TRANSPARENCY International Zambia says Zambia has maintained its score of 33 on the 2021 Corruption Perception Index.
The Corruption Perception Index, is a Report which aggregates data from a number of different sources that provide perceptions by business people and country experts on the level of corruption in the public sector. The CPI score is based on a scale of 0-100 where zero means most corrupt while 100 means lest corrupt. The Report is done in 180 countries and Zambia is currently ranked 117 out of 180.
Speaking during the launch of the CPI, TI-Z programmes manager Raymond Mutale said maintaining the score at 33 was a good start given that the country had gone through a regime change in 2021.
“Zambia, we maintained the score 33. The score last year was 33, this year still 33. Maybe it is a good start given that we have a new dawn administration superintending over our country. Let us start at the same rate or same score and see how we move forward as a country,” Mutale said.
“The 2021 CPI for Zambia was derived from nine different sources. Five of these sources recorded reductions, among those five, the Bertelsmann Stiftung Transformation Index indicating the highest drop by eight points, while the other three sources were constant, which means the score that Zambia attained last year is the same score, there was no movement, when you compare 2020 and 2021. The only source which recorded an increase and therefore contributing to the maintained overall score for Zambia was the Varieties of Democracy Project (which measures the pervasive levels of political corruption in the three arms of government).”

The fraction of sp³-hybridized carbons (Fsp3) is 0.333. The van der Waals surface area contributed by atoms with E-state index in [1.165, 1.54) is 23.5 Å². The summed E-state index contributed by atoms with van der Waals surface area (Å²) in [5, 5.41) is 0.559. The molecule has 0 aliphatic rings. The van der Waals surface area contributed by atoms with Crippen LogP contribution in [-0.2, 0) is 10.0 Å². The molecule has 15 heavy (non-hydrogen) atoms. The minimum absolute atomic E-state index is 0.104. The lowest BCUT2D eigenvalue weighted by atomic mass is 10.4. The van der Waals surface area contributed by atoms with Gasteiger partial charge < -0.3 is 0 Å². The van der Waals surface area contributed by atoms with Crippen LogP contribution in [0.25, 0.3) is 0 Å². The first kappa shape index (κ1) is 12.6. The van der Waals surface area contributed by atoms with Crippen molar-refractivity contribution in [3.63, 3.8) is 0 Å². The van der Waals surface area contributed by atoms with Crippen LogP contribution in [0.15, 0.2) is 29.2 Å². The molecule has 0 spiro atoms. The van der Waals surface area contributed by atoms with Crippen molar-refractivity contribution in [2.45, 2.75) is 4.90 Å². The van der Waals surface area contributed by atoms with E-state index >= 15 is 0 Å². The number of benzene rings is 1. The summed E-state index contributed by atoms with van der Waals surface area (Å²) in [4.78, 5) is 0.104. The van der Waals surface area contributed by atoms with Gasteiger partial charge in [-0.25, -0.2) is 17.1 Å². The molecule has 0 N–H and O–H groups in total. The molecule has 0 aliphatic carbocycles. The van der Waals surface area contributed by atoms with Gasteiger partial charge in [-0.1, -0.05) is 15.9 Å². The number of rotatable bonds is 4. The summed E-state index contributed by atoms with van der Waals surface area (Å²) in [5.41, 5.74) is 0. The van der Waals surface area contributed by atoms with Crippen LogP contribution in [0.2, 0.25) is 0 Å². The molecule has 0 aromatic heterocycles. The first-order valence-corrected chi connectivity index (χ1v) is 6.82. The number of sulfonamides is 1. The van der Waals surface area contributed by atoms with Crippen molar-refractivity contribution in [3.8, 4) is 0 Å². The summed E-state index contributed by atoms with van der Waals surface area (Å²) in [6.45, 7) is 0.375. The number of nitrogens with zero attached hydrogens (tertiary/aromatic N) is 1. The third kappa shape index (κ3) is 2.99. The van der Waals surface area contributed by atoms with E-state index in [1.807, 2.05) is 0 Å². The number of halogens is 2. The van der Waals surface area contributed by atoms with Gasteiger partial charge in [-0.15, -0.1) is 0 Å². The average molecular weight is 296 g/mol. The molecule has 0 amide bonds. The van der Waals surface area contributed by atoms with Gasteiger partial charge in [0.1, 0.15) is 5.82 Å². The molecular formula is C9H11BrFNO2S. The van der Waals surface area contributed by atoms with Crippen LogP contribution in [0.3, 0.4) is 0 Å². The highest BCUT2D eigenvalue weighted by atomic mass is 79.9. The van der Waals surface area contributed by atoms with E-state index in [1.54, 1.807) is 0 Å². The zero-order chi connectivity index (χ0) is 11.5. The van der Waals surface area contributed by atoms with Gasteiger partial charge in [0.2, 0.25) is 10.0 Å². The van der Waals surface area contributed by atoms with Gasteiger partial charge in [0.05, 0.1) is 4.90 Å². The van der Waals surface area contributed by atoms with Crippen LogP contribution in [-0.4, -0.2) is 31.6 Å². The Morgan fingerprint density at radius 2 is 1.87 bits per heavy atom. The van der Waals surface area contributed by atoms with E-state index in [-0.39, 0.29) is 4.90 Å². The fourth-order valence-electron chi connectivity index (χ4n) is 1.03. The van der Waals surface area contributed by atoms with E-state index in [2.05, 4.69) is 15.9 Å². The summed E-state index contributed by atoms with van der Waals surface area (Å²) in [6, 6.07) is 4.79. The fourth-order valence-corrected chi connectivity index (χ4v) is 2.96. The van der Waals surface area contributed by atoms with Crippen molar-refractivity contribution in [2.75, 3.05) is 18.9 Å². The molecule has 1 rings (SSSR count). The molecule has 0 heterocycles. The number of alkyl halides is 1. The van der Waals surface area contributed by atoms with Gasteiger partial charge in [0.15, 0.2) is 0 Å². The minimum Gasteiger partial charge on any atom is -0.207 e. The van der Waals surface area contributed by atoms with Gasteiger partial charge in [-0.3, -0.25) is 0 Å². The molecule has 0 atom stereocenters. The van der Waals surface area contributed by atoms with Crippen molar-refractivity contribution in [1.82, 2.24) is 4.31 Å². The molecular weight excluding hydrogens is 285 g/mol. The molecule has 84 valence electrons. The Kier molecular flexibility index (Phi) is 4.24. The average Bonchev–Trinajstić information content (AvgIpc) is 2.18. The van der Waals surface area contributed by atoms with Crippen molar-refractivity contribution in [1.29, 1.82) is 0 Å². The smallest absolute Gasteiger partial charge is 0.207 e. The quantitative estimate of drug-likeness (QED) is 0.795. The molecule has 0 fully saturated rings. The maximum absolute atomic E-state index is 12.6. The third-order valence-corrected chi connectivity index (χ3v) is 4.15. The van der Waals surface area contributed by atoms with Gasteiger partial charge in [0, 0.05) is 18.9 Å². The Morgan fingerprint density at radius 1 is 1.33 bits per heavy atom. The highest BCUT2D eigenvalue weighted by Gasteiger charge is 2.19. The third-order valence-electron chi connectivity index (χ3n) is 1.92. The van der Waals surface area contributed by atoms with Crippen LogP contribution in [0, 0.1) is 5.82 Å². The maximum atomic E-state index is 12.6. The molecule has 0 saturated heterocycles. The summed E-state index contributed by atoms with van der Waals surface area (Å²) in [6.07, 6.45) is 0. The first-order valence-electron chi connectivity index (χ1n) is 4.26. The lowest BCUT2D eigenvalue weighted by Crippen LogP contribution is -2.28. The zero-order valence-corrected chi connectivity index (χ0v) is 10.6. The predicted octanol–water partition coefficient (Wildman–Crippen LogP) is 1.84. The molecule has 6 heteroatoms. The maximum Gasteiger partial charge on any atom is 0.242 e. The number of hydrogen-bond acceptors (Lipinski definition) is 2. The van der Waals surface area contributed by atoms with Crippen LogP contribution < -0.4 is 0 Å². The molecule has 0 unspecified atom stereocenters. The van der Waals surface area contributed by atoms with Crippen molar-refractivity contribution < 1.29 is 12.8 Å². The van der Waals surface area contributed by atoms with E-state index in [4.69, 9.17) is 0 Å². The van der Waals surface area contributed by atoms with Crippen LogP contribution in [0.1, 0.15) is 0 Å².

He said Bertelsmann Stiftung Transformation Index assessment was conducted between January and June 2021 and measured corruption in relation to the abuse of public office.
“It should be noted that the Bertelsmann Stiftung Transformation Index assessment was conducted between January and June 2021 and measures corruption in relation to the abuse of public office. Therefore, the eight-point drop can be attributed to limited mechanisms and interventions aimed at preventing public office holders from abusing their positions for private interest. The data for the Varieties of Democracy Project was collected throughout the year, from January to December 2021,” he said.
“Therefore, the 12 points increase in the measure can be attributed to, though minimally given that only four months were superintended upon by the new regime, the disruption of political corruption following the change of regime, which saw a change of political players within the three arms of government. With a maintained CPI score, the UPND government now has a unique opportunity to set a new trend into motion.”
Mutale said there was need for government to take tangible steps to restore and strengthen institutional checks by guaranteeing the independence of public oversight bodies such as the anti-corruption agencies and supreme audit institutions.